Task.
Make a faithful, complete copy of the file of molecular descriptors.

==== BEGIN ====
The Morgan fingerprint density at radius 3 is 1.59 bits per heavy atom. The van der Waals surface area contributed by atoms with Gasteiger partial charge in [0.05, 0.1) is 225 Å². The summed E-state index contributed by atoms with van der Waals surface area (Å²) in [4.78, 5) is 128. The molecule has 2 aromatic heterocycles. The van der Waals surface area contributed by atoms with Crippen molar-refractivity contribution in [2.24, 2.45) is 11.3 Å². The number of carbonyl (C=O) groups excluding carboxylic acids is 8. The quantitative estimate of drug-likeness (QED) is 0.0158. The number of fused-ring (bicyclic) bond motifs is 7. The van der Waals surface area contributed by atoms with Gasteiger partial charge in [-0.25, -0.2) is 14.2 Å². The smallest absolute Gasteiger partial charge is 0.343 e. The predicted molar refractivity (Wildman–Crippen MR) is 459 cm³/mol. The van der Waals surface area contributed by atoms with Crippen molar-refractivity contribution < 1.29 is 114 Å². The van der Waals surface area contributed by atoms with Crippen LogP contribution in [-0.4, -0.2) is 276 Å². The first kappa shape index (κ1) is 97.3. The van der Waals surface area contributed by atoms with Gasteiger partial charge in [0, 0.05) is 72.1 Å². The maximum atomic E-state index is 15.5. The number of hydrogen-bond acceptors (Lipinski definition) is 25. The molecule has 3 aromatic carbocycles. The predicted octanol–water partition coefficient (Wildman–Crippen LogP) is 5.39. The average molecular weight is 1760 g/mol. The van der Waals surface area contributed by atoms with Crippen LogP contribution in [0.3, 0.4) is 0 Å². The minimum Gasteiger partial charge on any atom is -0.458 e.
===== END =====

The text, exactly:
The Morgan fingerprint density at radius 3 is 1.59 bits per heavy atom. The van der Waals surface area contributed by atoms with Gasteiger partial charge in [0.05, 0.1) is 225 Å². The summed E-state index contributed by atoms with van der Waals surface area (Å²) in [4.78, 5) is 128. The molecule has 2 aromatic heterocycles. The van der Waals surface area contributed by atoms with Crippen molar-refractivity contribution in [2.24, 2.45) is 11.3 Å². The number of carbonyl (C=O) groups excluding carboxylic acids is 8. The quantitative estimate of drug-likeness (QED) is 0.0158. The number of fused-ring (bicyclic) bond motifs is 7. The van der Waals surface area contributed by atoms with Gasteiger partial charge in [-0.25, -0.2) is 14.2 Å². The smallest absolute Gasteiger partial charge is 0.343 e. The predicted molar refractivity (Wildman–Crippen MR) is 459 cm³/mol. The van der Waals surface area contributed by atoms with Crippen molar-refractivity contribution < 1.29 is 114 Å². The van der Waals surface area contributed by atoms with Crippen LogP contribution in [-0.4, -0.2) is 276 Å². The first kappa shape index (κ1) is 97.3. The van der Waals surface area contributed by atoms with Gasteiger partial charge in [0, 0.05) is 72.1 Å². The maximum atomic E-state index is 15.5. The number of hydrogen-bond acceptors (Lipinski definition) is 25. The molecule has 3 aromatic carbocycles. The predicted octanol–water partition coefficient (Wildman–Crippen LogP) is 5.39. The average molecular weight is 1760 g/mol. The van der Waals surface area contributed by atoms with Crippen LogP contribution in [0.3, 0.4) is 0 Å². The minimum Gasteiger partial charge on any atom is -0.458 e.